I’ve seen ugliness from trainers on both sides of the fence. From the side of the “Bro’s” and from the highly degreed types and those with a lengthy string of letters after their name.
As someone that’s been on both sides, I think I can offer fair view of things from the perspective of an educated Bro.
I’m not out to mock those who purse college or any form of education. College represents the opportunity for a person to begin exploring the world and figuring out who they are in it. Not everyone is afforded this opportunity in life.
Training is not jut about the diploma, certification or credential you attained but what you took away from the experience and how well you can apply what you’ve learned.
Too many times I’ve seen “Certified Trainers” and Exericise Physiology or Exercise Science graduates without a clue of what they should be doing.
Yet those same people are quick to look down on those they consider to be “lesser” trainers ( those that earned CPT from other groups, the uncertified trainers or the certified non-degree holders.)
I am the last person to mock or talk down someone that is working hard to bettering themselves. That said, If you’re using that diploma or certification to mock other people, then I have big issues with your behavior.
To the intellectual bullies I say the following; NOBODY has a monopoly on training,exercise or nutrition science and your insights, while not entirely without value, are not as unique as you might think.
Be kind to those that come to you for help, appreciate the fact they asked in the first place. The world is big and I can assure you that if you can’t enlighten people without being an absolute pompous ass there are numerous others who can, and do a better job of it.
There are gyms across the planet that border on dungeon like conditions filled with members passionate about their iron sports and train to be the best the version of themselves.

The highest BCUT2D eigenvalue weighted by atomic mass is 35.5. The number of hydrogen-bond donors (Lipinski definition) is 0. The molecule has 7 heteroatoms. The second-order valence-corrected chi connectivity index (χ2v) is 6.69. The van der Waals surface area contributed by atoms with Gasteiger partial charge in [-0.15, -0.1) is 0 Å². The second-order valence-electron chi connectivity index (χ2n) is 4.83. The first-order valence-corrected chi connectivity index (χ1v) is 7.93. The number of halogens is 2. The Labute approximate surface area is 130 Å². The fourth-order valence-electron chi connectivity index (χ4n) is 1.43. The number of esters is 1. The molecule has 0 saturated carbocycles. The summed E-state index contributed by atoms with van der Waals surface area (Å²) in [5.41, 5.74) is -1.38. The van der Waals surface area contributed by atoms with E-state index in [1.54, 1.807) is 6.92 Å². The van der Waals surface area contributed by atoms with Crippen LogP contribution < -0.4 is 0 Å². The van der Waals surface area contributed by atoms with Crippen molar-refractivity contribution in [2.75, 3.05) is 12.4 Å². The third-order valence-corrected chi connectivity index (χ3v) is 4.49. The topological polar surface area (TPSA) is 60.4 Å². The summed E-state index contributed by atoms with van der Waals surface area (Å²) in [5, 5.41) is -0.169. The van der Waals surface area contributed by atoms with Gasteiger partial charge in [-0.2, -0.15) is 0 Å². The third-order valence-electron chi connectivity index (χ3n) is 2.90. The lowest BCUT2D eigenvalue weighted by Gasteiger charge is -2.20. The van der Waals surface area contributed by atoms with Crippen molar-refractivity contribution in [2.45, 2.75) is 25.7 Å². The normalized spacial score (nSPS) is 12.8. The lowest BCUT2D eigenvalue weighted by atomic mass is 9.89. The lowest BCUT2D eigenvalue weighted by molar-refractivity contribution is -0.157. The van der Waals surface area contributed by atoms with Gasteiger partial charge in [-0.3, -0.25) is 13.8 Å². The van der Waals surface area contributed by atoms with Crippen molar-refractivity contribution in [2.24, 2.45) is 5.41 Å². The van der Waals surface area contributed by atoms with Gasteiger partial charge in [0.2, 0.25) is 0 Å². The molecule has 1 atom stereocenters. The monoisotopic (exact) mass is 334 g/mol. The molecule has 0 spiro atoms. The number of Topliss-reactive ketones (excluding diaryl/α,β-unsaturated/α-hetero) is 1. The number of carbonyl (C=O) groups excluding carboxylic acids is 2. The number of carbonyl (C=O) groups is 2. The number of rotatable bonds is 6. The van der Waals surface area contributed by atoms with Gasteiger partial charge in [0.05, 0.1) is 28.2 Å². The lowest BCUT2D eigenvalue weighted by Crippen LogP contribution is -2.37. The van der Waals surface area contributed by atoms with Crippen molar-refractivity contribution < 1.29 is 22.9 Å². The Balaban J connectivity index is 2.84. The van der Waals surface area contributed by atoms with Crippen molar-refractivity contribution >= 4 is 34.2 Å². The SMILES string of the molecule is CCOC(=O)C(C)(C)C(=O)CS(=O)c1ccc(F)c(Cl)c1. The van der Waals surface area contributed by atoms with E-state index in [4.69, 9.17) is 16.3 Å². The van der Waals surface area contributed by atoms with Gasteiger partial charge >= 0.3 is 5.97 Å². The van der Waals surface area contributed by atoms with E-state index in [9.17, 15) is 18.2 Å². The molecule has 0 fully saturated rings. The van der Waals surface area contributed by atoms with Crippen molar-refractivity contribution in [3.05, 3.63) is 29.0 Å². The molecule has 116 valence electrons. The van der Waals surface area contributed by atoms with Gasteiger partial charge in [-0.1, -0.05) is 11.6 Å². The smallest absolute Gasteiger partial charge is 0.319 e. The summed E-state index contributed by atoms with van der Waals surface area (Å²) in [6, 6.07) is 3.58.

That demands a degree of respect and an admiration to live with that intense level of purpose and drive.
The fun and light beach Bootcamp you run with all the bodyweight circuits won’t survive here.
Its likely you wouldn’t either.
Can your MS/BS/CPT help a person improve the lap set up and transition into the log press, add to her long cycle or fix issues in the bench presses mid range two weeks before competition? How about knowing when chains and bands should be brought in, when a de-load or hypertrophy phase is required or how to train using unconventional methods and equipment?
Do you even know how perform any these lifts?
It’s my opinion that whether or not you’re degreed/certified does not mean you are necessarily qualified.
Further, don’t ONLY be degreed/certified, but rather DO what requires getting done in order to qualify as a trainer to others,as opposed to only possessing knowledge.
Honestly, if it boiled down to hiring a trainer who was either well-read and book smart only, or the guy with no formal education with decades of experience and a history of client success I’m going with the latter 100% of the time.
I happen to be certified with multiple credentials along with a degree and have been a trainer pre-dating the formation of one of my certifying bodies. I was an international level athlete and have nearly three decades of experience and perhaps of greatest value learned from making tons mistakes not covered in college or featured on page 123 of the CPT books.
I knock no one whose heart and intentions are sincere,that walk the walk,talk the talk and chalk the chalk.
The difference between the great trainers and merely passable comes down not to some piece of paper but to a single muscle.
That muscle is the Heart.